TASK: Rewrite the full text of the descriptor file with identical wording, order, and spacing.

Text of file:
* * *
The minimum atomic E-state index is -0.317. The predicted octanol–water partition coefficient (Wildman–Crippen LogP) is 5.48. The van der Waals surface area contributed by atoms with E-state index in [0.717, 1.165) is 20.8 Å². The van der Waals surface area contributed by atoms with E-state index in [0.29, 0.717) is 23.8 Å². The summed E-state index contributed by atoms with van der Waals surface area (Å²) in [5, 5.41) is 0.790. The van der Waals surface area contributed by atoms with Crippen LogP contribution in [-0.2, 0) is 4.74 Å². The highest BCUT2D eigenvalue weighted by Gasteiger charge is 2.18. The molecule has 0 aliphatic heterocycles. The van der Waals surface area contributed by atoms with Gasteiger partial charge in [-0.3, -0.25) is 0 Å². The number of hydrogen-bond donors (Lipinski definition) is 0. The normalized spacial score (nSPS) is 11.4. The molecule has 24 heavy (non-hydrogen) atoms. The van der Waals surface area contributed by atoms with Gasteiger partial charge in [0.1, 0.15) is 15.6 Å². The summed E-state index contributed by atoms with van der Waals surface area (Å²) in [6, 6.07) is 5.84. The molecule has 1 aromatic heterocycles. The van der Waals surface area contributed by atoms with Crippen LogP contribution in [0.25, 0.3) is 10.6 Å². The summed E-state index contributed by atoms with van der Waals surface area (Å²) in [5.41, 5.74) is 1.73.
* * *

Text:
The minimum atomic E-state index is -0.317. The predicted octanol–water partition coefficient (Wildman–Crippen LogP) is 5.48. The van der Waals surface area contributed by atoms with E-state index in [0.717, 1.165) is 20.8 Å². The van der Waals surface area contributed by atoms with E-state index in [0.29, 0.717) is 23.8 Å². The summed E-state index contributed by atoms with van der Waals surface area (Å²) in [5, 5.41) is 0.790. The van der Waals surface area contributed by atoms with Crippen LogP contribution in [-0.2, 0) is 4.74 Å². The highest BCUT2D eigenvalue weighted by Gasteiger charge is 2.18. The molecule has 0 aliphatic heterocycles. The van der Waals surface area contributed by atoms with Gasteiger partial charge in [-0.3, -0.25) is 0 Å². The number of hydrogen-bond donors (Lipinski definition) is 0. The normalized spacial score (nSPS) is 11.4. The molecule has 24 heavy (non-hydrogen) atoms. The van der Waals surface area contributed by atoms with Gasteiger partial charge in [0.1, 0.15) is 15.6 Å². The summed E-state index contributed by atoms with van der Waals surface area (Å²) in [6, 6.07) is 5.84. The molecule has 1 aromatic heterocycles. The van der Waals surface area contributed by atoms with Crippen LogP contribution in [0.25, 0.3) is 10.6 Å². The summed E-state index contributed by atoms with van der Waals surface area (Å²) in [5.41, 5.74) is 1.73.